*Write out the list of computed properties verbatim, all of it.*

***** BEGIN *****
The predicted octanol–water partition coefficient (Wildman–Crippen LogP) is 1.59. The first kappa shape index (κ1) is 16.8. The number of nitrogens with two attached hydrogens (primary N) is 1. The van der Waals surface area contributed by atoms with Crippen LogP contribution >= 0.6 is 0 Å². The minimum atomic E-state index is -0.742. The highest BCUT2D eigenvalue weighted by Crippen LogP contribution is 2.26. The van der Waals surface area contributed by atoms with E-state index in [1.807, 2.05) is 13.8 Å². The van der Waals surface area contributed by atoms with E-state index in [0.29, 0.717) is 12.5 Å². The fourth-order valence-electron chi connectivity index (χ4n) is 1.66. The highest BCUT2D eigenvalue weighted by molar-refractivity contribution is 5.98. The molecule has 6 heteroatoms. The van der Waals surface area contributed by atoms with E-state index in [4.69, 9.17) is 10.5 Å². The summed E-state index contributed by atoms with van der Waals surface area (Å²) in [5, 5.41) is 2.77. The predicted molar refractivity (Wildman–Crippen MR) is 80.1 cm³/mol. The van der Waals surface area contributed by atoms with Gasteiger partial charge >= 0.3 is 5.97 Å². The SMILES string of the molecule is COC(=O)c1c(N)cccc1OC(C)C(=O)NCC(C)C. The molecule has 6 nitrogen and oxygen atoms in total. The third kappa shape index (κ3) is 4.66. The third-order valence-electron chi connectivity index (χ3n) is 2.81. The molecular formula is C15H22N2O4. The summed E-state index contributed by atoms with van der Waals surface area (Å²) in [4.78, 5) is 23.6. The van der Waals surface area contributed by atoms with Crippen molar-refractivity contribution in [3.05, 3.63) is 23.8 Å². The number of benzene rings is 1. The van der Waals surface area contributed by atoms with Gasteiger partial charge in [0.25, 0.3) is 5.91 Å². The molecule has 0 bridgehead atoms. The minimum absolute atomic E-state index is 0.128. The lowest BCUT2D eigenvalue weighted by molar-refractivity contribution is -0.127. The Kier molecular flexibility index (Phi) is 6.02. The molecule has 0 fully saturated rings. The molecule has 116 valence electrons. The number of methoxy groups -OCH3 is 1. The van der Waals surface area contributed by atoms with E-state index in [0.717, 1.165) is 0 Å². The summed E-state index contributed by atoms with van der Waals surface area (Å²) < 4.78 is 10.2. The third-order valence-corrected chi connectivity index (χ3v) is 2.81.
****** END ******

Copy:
The predicted octanol–water partition coefficient (Wildman–Crippen LogP) is 1.59. The first kappa shape index (κ1) is 16.8. The number of nitrogens with two attached hydrogens (primary N) is 1. The van der Waals surface area contributed by atoms with Crippen LogP contribution >= 0.6 is 0 Å². The minimum atomic E-state index is -0.742. The highest BCUT2D eigenvalue weighted by Crippen LogP contribution is 2.26. The van der Waals surface area contributed by atoms with E-state index in [1.807, 2.05) is 13.8 Å². The van der Waals surface area contributed by atoms with E-state index in [0.29, 0.717) is 12.5 Å². The fourth-order valence-electron chi connectivity index (χ4n) is 1.66. The highest BCUT2D eigenvalue weighted by molar-refractivity contribution is 5.98. The molecule has 6 heteroatoms. The van der Waals surface area contributed by atoms with E-state index in [4.69, 9.17) is 10.5 Å². The summed E-state index contributed by atoms with van der Waals surface area (Å²) in [5, 5.41) is 2.77. The predicted molar refractivity (Wildman–Crippen MR) is 80.1 cm³/mol. The van der Waals surface area contributed by atoms with Gasteiger partial charge >= 0.3 is 5.97 Å². The SMILES string of the molecule is COC(=O)c1c(N)cccc1OC(C)C(=O)NCC(C)C. The molecule has 6 nitrogen and oxygen atoms in total. The third kappa shape index (κ3) is 4.66. The third-order valence-electron chi connectivity index (χ3n) is 2.81. The molecular formula is C15H22N2O4. The summed E-state index contributed by atoms with van der Waals surface area (Å²) in [4.78, 5) is 23.6. The van der Waals surface area contributed by atoms with Crippen molar-refractivity contribution in [3.05, 3.63) is 23.8 Å². The number of benzene rings is 1. The van der Waals surface area contributed by atoms with Gasteiger partial charge in [0.25, 0.3) is 5.91 Å². The molecule has 0 bridgehead atoms. The minimum absolute atomic E-state index is 0.128. The lowest BCUT2D eigenvalue weighted by molar-refractivity contribution is -0.127. The Kier molecular flexibility index (Phi) is 6.02. The molecule has 0 fully saturated rings. The molecule has 116 valence electrons. The number of methoxy groups -OCH3 is 1. The van der Waals surface area contributed by atoms with E-state index in [0.717, 1.165) is 0 Å². The summed E-state index contributed by atoms with van der Waals surface area (Å²) < 4.78 is 10.2. The third-order valence-corrected chi connectivity index (χ3v) is 2.81.